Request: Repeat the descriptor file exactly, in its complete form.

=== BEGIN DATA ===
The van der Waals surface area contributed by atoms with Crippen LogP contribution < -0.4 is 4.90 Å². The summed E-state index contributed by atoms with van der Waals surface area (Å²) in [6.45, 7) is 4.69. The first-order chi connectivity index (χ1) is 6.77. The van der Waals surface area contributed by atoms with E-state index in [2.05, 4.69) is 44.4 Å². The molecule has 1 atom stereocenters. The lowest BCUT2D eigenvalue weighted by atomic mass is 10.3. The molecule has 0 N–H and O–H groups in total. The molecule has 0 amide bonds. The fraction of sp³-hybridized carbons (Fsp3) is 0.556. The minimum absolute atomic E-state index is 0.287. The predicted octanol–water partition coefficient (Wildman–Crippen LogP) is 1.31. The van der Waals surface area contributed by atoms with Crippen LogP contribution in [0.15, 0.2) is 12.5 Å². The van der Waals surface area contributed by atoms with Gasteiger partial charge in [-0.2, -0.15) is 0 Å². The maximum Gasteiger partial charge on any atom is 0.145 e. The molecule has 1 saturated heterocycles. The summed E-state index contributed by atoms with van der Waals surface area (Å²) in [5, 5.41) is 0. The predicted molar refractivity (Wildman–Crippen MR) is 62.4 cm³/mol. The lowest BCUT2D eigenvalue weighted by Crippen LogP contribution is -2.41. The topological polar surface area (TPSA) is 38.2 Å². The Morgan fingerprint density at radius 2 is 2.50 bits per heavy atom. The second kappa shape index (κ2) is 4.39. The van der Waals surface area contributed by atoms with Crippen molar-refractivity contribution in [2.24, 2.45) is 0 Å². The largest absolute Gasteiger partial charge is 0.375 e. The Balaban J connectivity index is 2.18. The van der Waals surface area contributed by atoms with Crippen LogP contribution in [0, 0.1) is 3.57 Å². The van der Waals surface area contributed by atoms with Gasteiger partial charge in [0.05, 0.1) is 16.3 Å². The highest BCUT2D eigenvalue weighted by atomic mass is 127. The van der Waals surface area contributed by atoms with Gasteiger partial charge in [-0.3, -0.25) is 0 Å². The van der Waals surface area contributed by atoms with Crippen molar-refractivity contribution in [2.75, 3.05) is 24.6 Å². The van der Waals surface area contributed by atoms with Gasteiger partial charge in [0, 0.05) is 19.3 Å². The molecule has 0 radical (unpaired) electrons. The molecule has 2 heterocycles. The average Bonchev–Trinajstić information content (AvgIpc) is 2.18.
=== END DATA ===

The van der Waals surface area contributed by atoms with Crippen LogP contribution < -0.4 is 4.90 Å². The summed E-state index contributed by atoms with van der Waals surface area (Å²) in [6.45, 7) is 4.69. The first-order chi connectivity index (χ1) is 6.77. The van der Waals surface area contributed by atoms with E-state index in [2.05, 4.69) is 44.4 Å². The molecule has 1 atom stereocenters. The lowest BCUT2D eigenvalue weighted by atomic mass is 10.3. The molecule has 0 N–H and O–H groups in total. The molecule has 0 amide bonds. The fraction of sp³-hybridized carbons (Fsp3) is 0.556. The minimum absolute atomic E-state index is 0.287. The predicted octanol–water partition coefficient (Wildman–Crippen LogP) is 1.31. The van der Waals surface area contributed by atoms with Crippen LogP contribution in [0.15, 0.2) is 12.5 Å². The van der Waals surface area contributed by atoms with Gasteiger partial charge in [-0.2, -0.15) is 0 Å². The maximum Gasteiger partial charge on any atom is 0.145 e. The molecule has 1 saturated heterocycles. The summed E-state index contributed by atoms with van der Waals surface area (Å²) in [5, 5.41) is 0. The predicted molar refractivity (Wildman–Crippen MR) is 62.4 cm³/mol. The lowest BCUT2D eigenvalue weighted by Crippen LogP contribution is -2.41. The topological polar surface area (TPSA) is 38.2 Å². The Morgan fingerprint density at radius 2 is 2.50 bits per heavy atom. The second kappa shape index (κ2) is 4.39. The van der Waals surface area contributed by atoms with Crippen molar-refractivity contribution in [2.24, 2.45) is 0 Å². The largest absolute Gasteiger partial charge is 0.375 e. The Balaban J connectivity index is 2.18. The van der Waals surface area contributed by atoms with Crippen LogP contribution in [0, 0.1) is 3.57 Å². The van der Waals surface area contributed by atoms with Gasteiger partial charge in [0.05, 0.1) is 16.3 Å². The highest BCUT2D eigenvalue weighted by atomic mass is 127. The van der Waals surface area contributed by atoms with Gasteiger partial charge in [-0.3, -0.25) is 0 Å². The van der Waals surface area contributed by atoms with Crippen molar-refractivity contribution in [2.75, 3.05) is 24.6 Å². The van der Waals surface area contributed by atoms with Gasteiger partial charge in [0, 0.05) is 19.3 Å². The molecule has 0 radical (unpaired) electrons. The molecule has 2 heterocycles. The average Bonchev–Trinajstić information content (AvgIpc) is 2.18.